Cardmember receivables, net

     $ 42,961      $           42,338
    

 

 

    

 

Other receivables, net(e)

     $ 3,143      $             3,576
    

 

 

    

 

 

 

  (a)

Includes $6.5 billion and $7.5 billion of gross cardmember receivables available to settle obligations of a consolidated VIE as of March 31, 2013 and December 31, 2012, respectively.

 

  (b)

Includes $449 million and $476 million of gross cardmember receivables available to settle obligations of a consolidated VIE as of March 31, 2013 and December 31, 2012, respectively. Also includes $896 million and $913 million due from airlines, of which Delta Air Lines (Delta) comprises $645 million and $676 million as of March 31, 2013 and December 31, 2012, respectively.

 

  (c)

Includes receivables primarily related to the Company’s International Currency Card portfolios.

 

  (d)

Includes approximately $13.6 billion and $13.7 billion of cardmember receivables outside the United States as of March 31, 2013 and December 31, 2012, respectively.

 

  (e)

Other receivables primarily represent amounts related to (i) purchased joint venture receivables, (ii) certain merchants for billed discount revenue, (iii) the Company’s travel customers and suppliers, and (iv) other receivables due to the Company in the ordinary course of business. Other receivables are presented net of reserves for losses of $86 million as of both March 31, 2013 and December 31, 2012.

 

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Table of Contents

AMERICAN EXPRESS COMPANY

NOTES TO CONSOLIDATED FINANCIAL STATEMENTS

(Unaudited)

 

Cardmember and Other Loans

Cardmember loans, representing amounts due from lending card product customers, are recorded at the time a cardmember enters into a point-of-sale transaction with a merchant or when a charge card customer enters into an extended payment arrangement with the Company. The Company’s lending portfolios primarily include revolving loans to cardmembers obtained through either their credit card accounts or the lending on charge feature of their charge card accounts. These loans have a range of terms such as credit limits, interest rates, fees and payment structures, which can be revised over time based on new information about cardmembers and in accordance with applicable regulations and the respective product’s terms and conditions. Cardmembers holding revolving loans are typically required to make monthly payments based on pre-established amounts. The amounts that cardmembers choose to revolve are subject to finance charges.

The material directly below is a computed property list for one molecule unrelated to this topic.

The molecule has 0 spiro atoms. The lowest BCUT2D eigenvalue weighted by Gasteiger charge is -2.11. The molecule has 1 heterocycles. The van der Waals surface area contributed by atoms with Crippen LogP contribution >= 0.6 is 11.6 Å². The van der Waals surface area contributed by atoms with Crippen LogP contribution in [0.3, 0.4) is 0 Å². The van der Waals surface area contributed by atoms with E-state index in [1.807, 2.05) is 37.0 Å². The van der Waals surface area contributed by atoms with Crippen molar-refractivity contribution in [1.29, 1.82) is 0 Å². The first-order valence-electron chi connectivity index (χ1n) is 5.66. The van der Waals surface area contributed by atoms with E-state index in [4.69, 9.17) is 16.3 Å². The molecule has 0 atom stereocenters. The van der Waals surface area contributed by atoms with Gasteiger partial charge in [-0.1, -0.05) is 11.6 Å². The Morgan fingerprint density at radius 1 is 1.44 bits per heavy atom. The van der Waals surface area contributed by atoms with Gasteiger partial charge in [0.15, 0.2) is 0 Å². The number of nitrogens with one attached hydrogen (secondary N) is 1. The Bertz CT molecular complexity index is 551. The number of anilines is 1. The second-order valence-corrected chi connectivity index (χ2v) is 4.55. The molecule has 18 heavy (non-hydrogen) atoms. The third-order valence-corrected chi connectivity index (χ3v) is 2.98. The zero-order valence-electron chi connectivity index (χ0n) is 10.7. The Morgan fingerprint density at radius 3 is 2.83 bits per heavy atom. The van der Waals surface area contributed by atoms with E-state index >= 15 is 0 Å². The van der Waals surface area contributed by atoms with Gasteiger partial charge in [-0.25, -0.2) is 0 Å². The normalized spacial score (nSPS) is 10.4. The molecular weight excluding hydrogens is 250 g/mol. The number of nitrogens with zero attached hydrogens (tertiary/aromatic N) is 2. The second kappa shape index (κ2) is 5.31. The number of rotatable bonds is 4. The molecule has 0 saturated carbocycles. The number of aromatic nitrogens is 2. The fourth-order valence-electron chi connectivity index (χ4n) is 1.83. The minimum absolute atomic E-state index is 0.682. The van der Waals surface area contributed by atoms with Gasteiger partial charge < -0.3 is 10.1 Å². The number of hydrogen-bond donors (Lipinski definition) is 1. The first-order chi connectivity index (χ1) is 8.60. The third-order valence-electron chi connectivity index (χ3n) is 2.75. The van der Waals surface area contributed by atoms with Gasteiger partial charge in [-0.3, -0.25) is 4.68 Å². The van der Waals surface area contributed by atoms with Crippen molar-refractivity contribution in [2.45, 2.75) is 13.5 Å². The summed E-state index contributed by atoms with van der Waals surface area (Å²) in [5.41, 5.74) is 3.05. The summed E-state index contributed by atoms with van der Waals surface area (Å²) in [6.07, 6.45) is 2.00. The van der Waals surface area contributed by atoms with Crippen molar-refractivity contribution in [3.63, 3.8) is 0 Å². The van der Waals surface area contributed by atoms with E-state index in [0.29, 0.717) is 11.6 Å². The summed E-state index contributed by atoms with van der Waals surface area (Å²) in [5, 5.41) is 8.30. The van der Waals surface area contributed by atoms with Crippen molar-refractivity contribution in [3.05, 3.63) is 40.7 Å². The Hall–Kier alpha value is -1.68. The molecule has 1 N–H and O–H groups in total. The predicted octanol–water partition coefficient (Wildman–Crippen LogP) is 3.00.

Cardmember loans are presented on the Consolidated Balance Sheets net of reserves for losses (refer to Note 4), and include principal, accrued interest and fees receivable. The Company’s policy generally is to cease accruing interest on a cardmember loan at the time the account is written off, and establish reserves for interest that the Company believes will not be collected.

Loans as of March 31, 2013 and December 31, 2012 consisted of:

 

                                             

 

(Millions)

       2013     

2012

U.S. Card Services(a)

     $ 53,606      $           55,953

International Card Services

       8,631      9,236

Global Commercial Services

       49      40
    

 

 

    

 

Cardmember loans

       62,286      65,229

Less: Reserve for losses

       1,367      1,471
    

 

 

    

 

Cardmember loans, net

     $ 60,919      $           63,758
    

 

 

    

 

Other loans, net(b)

     $ 541      $                551
    

 

 

    

 

 

 

  (a)

Includes approximately $30.1 billion and $32.7 billion of gross cardmember loans available to settle obligations of a consolidated VIE as of March 31, 2013 and December 31, 2012, respectively.

 

  (b)